A record-breaking ride on the World’s Longest BikeJanuary 17 2015
Today a team of experts, students, athletes and enterprising dreamers from Santos and the University of South Australia are celebrating their world record ride on the world’s longest bike, designed and built in SA.
But it was not without some drama when the early test run ended after a few metres with the bike toppling over.
The huge bike, almost 42 metres in length, and weighing 2.5 tonnes without its 20-strong riding crew, was unable to handle the gradient on the road and had to be reset to a central position where the road was more even.
The record attempt was then made with a leaner crew of just seven riders who smashed the previous world record by about 16 metres.
The record breaking world’s longest bike will be on display in the Santos Tour Down Under Village from this evening (16/1/2015).
The ride has been officiated locally and the result will be registered with the Guinness Book of World Records in the next few weeks.
The bike travelled 100 metres along Rundle Road in the city at 10.30 am this morning and Olympian and 2004 Tour Down Under winner, Patrick Jonker, local media personality Brenton Ragless, Santos CFO Andrew Seaton, University of South Australia Vice Chancellor Professor David Lloyd and staff of both UniSA and Santos powered the record breaking ride.
Criteria to beat the previous world record demanded that the bicycle have just two wheels, be ridden in the same way as a standard bike and powered by pedal and chain. The minimum distance required for the run was 100 metres continuously and unassisted.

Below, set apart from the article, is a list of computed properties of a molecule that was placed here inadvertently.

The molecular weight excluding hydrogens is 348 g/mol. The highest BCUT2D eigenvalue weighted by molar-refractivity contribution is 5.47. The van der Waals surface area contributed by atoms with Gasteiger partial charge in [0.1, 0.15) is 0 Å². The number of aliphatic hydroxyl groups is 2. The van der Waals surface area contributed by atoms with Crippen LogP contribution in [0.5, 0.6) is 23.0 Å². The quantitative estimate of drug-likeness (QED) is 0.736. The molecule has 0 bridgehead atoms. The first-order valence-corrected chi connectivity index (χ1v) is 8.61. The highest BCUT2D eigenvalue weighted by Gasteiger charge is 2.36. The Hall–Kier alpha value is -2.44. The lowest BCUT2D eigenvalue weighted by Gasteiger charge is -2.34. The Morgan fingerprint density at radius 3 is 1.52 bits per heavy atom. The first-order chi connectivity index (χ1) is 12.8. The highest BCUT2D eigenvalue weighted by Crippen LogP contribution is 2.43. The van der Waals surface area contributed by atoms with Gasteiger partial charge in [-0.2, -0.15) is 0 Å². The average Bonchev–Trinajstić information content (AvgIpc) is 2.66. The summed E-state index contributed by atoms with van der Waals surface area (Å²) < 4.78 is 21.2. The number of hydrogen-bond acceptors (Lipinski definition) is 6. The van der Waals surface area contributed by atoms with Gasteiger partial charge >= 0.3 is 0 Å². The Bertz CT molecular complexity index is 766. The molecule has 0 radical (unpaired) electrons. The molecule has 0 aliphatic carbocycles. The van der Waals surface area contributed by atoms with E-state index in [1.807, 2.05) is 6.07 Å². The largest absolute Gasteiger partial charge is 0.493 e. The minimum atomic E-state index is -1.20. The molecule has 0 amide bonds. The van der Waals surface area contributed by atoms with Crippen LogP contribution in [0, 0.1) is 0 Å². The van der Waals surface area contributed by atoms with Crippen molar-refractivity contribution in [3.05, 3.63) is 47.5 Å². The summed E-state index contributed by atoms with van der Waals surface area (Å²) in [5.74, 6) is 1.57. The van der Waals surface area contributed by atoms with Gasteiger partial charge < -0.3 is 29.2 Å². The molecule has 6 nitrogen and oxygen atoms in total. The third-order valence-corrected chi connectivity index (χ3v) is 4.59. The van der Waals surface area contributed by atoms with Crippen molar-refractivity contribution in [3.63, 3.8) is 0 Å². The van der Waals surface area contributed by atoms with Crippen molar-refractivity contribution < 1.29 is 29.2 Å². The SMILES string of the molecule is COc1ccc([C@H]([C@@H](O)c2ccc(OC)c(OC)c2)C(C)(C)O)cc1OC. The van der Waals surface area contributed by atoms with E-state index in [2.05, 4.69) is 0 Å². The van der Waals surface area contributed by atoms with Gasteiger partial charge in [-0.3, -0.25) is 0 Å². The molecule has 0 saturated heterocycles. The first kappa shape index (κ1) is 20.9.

Conceived and sponsored by Santos, the project has been a class activity for UniSA’s mechanical engineering students. Students worked in teams to develop and propose designs for the bike and were also able to work with some of Santos’ leading engineers as they tackled the technical challenges of the project.
The design of the record breaking big bike is a combination of all of the students’ work.
UniSA Vice Chancellor Prof Lloyd said the project had been a bit nerve wracking but exhilarating.
“Everyone did a great job today and picked themselves up after the false start with real determination to get the record.
“The whole project has been a fantastic example of great teaching and great partnership and I’m really thrilled for all involved that it has been a success – we ‘got back on the bike’, tried again and we were successful,” Prof Lloyd said.
“Engineering is about imagining what is possible and then bringing together the best technical expertise to make it so – it is creative, challenging, reflective and incredibly rewarding. I feel quite lucky to have shared this experience with our engineering students.”
Using UniSA student design blueprints, the bicycle was constructed by Weldrite, a northern Adelaide manufacturing workshop.
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